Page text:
David Myron, who works on two of Information Today Inc's newer publications (CRM and Speech Technology), originally worked on CRM for 2.5 years beginning in 2001 as a senior editor, focusing on customer service and contact center strategies. After a stint as senior editor of American Demographics, in which he covered the buying and behavioral techniques of Gen X-ers, he returned to CRM in January 2006 as its editor-in-chief. Eighteen months later, he became the editorial director of Speech Technology. At that point, he also took on the same title for CRM. Myron's dedication to making a difference continues beyond his magazines and his shows. Aside from his professional organizations, he also supports the ASPCA, the Humane Society, Farm Sanctuary, and the National Eagle Scout Association.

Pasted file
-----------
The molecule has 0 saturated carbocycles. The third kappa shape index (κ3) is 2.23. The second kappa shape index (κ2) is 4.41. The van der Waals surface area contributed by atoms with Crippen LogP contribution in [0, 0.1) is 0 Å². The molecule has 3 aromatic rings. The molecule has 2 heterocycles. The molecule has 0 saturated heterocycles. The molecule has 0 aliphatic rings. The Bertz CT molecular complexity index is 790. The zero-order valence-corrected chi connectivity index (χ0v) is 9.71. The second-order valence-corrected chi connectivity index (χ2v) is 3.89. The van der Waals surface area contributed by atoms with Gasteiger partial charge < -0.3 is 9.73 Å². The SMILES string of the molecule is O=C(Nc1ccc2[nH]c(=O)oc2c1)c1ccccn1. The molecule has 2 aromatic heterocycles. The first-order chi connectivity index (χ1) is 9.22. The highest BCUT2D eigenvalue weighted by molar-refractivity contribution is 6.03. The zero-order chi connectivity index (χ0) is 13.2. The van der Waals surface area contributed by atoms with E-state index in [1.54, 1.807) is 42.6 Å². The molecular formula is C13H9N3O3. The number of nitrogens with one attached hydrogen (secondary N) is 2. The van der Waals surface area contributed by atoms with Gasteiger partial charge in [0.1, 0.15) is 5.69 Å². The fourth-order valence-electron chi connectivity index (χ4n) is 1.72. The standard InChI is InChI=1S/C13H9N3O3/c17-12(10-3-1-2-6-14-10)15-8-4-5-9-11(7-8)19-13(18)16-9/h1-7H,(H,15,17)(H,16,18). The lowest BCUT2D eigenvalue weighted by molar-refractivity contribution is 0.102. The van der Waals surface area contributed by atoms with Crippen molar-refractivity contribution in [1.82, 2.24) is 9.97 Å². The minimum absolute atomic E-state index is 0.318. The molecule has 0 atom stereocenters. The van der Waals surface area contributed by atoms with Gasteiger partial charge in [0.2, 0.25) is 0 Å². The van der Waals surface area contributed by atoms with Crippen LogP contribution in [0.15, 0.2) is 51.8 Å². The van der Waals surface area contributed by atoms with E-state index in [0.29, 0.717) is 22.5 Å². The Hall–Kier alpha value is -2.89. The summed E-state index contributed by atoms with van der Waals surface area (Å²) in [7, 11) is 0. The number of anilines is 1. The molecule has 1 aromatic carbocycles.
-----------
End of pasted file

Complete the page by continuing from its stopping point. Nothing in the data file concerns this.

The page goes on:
InformationToday 27 www.infotoday.com July/August 2009 Meet the Editor David Myron: Evolutionary Road Warrior by LAUREE PADGETT | ecutives as well as C-level professionals. he cites the special February issue of CRM, CRM now has more stories about people the “Recession Issue” that was devoted to I t’s time to profile another editor and business process strategies as well recession strategies. The feature section whom I have only started to get to as technology strategies. “All of our sto- in the June issue titled Who Owns the So- know in the past few years. ries have one common thread—to help cial Customer? focused on that topic. Like- David Myron, who works on two of companies improve their customer rela- wise, the features in Speech Technology’s Information Today, Inc.’s newer publi- tionships,” he says. January/February issue concentrated on cations (CRM and Speech Technology), Speech Technology magazine, which Implementation Strategies 2009. In the originally worked on was founded in 1995 under the editorial June issue, the magazine also debuted a CRM for 2.5 years direction of Brian Lewis at CI Publishing, new column called The Business Case, beginning in 2001 as Inc., is also now part of Myron’s domain. by Donna Fluss, which focuses on speech David Myron a senior editor, fo- In 2000, the publication was sold to Am- solutions for enterprises. cusing on customer Comm Holdings, Inc., spearheaded by and “search them for indicators of cus- service and contact John Kelly. Then in June 2006, ITI ac- tomer frustration or anger, such as an in- center strategies. Af- quired the publication from AmComm. At Hot Stuff crease in decibel levels, curse words, or ter a stint as senior the time of the acquisition, most of the Analytics and SaaS (software as a competitors’ names.” For organizations, editor of American magazine’s content was written by indus- service or hosted CRM) continue to be hot automated outbound messaging offers the Demographics, in try practitioners, including speech tech- topics for CRM magazine. ability to notify large groups of people Lauree Padgett which he covered the nology engineers and developers, VUI “Many companies are investing in these about sudden changes (i.e., flight delays buying and behav- (voice user interface) designers, market- technologies today,” says Myron. “Software and cancellations) or regular notifications ioral techniques of Gen X-ers, he returned ing professionals, and vendor executives. as a service enables more companies to (i.e., prescription refills). to CRM in January 2006 as its editor-in- Within a year, Speech Technology mag- benefit from CRM solutions through a low- chief. Eighteen months later, he became azine was redesigned by ITI senior de- cost, monthly subscription model, as op- the editorial director of Speech Technology. signer Laura Hegyi. The extreme make- posed to investing large sums of money into Show Stoppers At that point, he also took on the same over was also carried over into the web- the implementation and maintenance of As program director of the CRM Evolu- title for CRM. site and the email newsletter. In fact, the an on-premises CRM system.” This means tion and SpeechTEK conferences, Myron circulation of the newsletter more than that companies of any size can capture, also helps to organize ITI’s new Exception- doubled to 25,000. Then, three full-time track, and manage valuable customer data. al Customer Experience (ECE) Summit. Historically Speaking editors were hired, daily news coverage Once their transactional CRM systems are CRM Evolution and the ECE Summit CRM, which stands for customer rela- was initiated with original stories loaded in place, companies can look into analyt- are designed to help attendees learn and tionship management, launched in 1997 on the website, and the C-level and exec- ics applications, which help organizations share strategies that promote innovation, with the title Sales and Field Force Auto- utive-level readership increased from 44% make good use of the great customer data cut costs, increase revenue, and improve mation, published by Freedom Technology to 60% by May 2007. their CRM systems are collecting. customer relationships across sales, mar- Media Group. Under the editorial helm of “Analytics can be used to determine keting, and customer service departments. Larry Tuck in March
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